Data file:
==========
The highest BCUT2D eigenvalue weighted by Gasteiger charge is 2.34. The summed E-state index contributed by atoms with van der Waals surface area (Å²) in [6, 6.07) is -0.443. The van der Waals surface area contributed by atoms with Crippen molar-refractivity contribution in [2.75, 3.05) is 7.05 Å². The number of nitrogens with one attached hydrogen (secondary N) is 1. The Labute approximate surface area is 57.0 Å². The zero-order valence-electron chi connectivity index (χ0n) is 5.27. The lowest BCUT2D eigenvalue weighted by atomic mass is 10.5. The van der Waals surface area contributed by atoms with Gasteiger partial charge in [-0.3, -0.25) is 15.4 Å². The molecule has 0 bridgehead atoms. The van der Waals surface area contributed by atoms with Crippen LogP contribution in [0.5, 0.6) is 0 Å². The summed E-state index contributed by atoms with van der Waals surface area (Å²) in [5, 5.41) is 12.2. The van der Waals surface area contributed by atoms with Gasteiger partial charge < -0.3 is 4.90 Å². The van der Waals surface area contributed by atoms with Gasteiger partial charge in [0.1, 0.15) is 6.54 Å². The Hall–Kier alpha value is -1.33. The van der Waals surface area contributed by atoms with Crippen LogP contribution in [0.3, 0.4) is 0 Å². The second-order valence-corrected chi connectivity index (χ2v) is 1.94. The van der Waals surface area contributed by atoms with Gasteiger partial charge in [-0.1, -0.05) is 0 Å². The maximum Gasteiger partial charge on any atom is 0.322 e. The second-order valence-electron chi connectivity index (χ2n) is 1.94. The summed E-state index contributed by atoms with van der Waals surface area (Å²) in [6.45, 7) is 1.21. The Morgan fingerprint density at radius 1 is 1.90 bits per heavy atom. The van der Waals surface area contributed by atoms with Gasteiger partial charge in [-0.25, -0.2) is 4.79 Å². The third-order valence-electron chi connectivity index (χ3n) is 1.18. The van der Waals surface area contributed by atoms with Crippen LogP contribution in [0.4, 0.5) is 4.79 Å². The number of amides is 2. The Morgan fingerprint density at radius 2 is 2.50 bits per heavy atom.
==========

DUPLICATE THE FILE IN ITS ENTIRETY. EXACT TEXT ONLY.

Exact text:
The highest BCUT2D eigenvalue weighted by Gasteiger charge is 2.34. The summed E-state index contributed by atoms with van der Waals surface area (Å²) in [6, 6.07) is -0.443. The van der Waals surface area contributed by atoms with Crippen molar-refractivity contribution in [2.75, 3.05) is 7.05 Å². The number of nitrogens with one attached hydrogen (secondary N) is 1. The Labute approximate surface area is 57.0 Å². The zero-order valence-electron chi connectivity index (χ0n) is 5.27. The lowest BCUT2D eigenvalue weighted by atomic mass is 10.5. The van der Waals surface area contributed by atoms with Gasteiger partial charge in [-0.3, -0.25) is 15.4 Å². The molecule has 0 bridgehead atoms. The van der Waals surface area contributed by atoms with Crippen LogP contribution in [0.5, 0.6) is 0 Å². The summed E-state index contributed by atoms with van der Waals surface area (Å²) in [5, 5.41) is 12.2. The van der Waals surface area contributed by atoms with Gasteiger partial charge < -0.3 is 4.90 Å². The van der Waals surface area contributed by atoms with Gasteiger partial charge in [0.1, 0.15) is 6.54 Å². The Hall–Kier alpha value is -1.33. The van der Waals surface area contributed by atoms with Crippen LogP contribution in [0.3, 0.4) is 0 Å². The second-order valence-corrected chi connectivity index (χ2v) is 1.94. The van der Waals surface area contributed by atoms with Gasteiger partial charge in [-0.1, -0.05) is 0 Å². The maximum Gasteiger partial charge on any atom is 0.322 e. The second-order valence-electron chi connectivity index (χ2n) is 1.94. The summed E-state index contributed by atoms with van der Waals surface area (Å²) in [6.45, 7) is 1.21. The Morgan fingerprint density at radius 1 is 1.90 bits per heavy atom. The van der Waals surface area contributed by atoms with Gasteiger partial charge in [-0.25, -0.2) is 4.79 Å². The third-order valence-electron chi connectivity index (χ3n) is 1.18. The van der Waals surface area contributed by atoms with Crippen LogP contribution in [0.4, 0.5) is 4.79 Å². The number of amides is 2. The Morgan fingerprint density at radius 2 is 2.50 bits per heavy atom.